It all adds up to a special message of elementary christian anarchism. It has been laid down in books mainly called Easy essays, or sometimes Green revolution. Although his ideas fit in completely with non-political "green" strivings, his "green" refers to the Emerald Isle: he calls for a return to the practice of Irish monks who in his view brought civilization to Europe. It means building hospices, places where the poor and the sick can stay, where round table discussions are being organized "for clarification of thought" and where people can learn a trade, be it agricultural or other. Cult, culture and cultivation, that is what these houses should be about. It is being realized, though not according to his ideas, in the Catholic Worker Movement, a pioneering lay movement on the edge of the Roman Catholic Church, and as far as I know the only movement which specifically combines catholicism and anarchism.

One of Maurin's Easy essays says that for ordinary people "politics is just politics, and mysticism is the right spirit". His life after the start of the Catholilc Worker is very well documented, before that time it is not - and he seems not to have been willing to tell about it. Which makes it difficult to see if there was a particular moment of his meeting God, which we tend to associate mysticism with generally. His mysticism can be seen as living the life of whom he called "the Ambassadors of Christ", the poor. One of his maxims: if everybody wants to be the richest, everybody will be poor; if everyone tries to be the poorest, nobody will be poor". One of the others: "we must work for a society which makes it easier for people to be good". It is tempting to quote from his Easy essays, which leave so much to think about they really cannot be called that easy. Summing up: Maurin's mysticism is that of the identification with Christ in the poor.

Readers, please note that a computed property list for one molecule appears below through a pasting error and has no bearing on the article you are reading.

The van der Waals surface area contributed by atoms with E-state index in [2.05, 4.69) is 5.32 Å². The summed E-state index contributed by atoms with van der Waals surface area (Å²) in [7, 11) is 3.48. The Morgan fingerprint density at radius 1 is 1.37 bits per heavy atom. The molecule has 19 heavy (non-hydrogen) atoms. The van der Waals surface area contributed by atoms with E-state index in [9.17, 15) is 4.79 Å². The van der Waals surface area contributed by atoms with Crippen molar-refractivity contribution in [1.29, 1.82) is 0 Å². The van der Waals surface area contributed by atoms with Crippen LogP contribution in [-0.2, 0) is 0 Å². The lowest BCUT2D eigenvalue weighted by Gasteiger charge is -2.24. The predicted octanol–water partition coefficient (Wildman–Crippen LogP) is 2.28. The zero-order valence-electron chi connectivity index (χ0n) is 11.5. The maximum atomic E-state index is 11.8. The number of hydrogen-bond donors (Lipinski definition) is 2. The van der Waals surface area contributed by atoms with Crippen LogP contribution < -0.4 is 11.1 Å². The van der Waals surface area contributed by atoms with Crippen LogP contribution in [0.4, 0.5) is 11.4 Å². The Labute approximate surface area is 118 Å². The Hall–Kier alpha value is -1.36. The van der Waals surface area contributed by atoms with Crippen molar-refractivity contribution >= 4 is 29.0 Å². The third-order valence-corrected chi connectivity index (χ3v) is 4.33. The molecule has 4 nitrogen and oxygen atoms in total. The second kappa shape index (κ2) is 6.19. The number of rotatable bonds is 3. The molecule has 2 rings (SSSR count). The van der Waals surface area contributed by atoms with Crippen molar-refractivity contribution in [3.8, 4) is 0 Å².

The other founder member of the Catholic Worker Movement is Dorothy Day, a journalist of episcopalian descent, born in the US in 1897. In her late teens and twenties she belongs to the radical circles of New York and Chicago, apparently she was a member of the communist party for some time, later she was in touch with the anarchist minded Industrial Workers of the World (she does not mention having had her "Kronstadt", the affair with bolshevism seems to have been superficial). She is married to an anarchist artist and expecting a child when she gets the urge of becoming a Catholic. At least, she wants her child to be catholic, and she is told she has to convert herself too. This she does, and paradoxically it leads to her divorce, in 1927.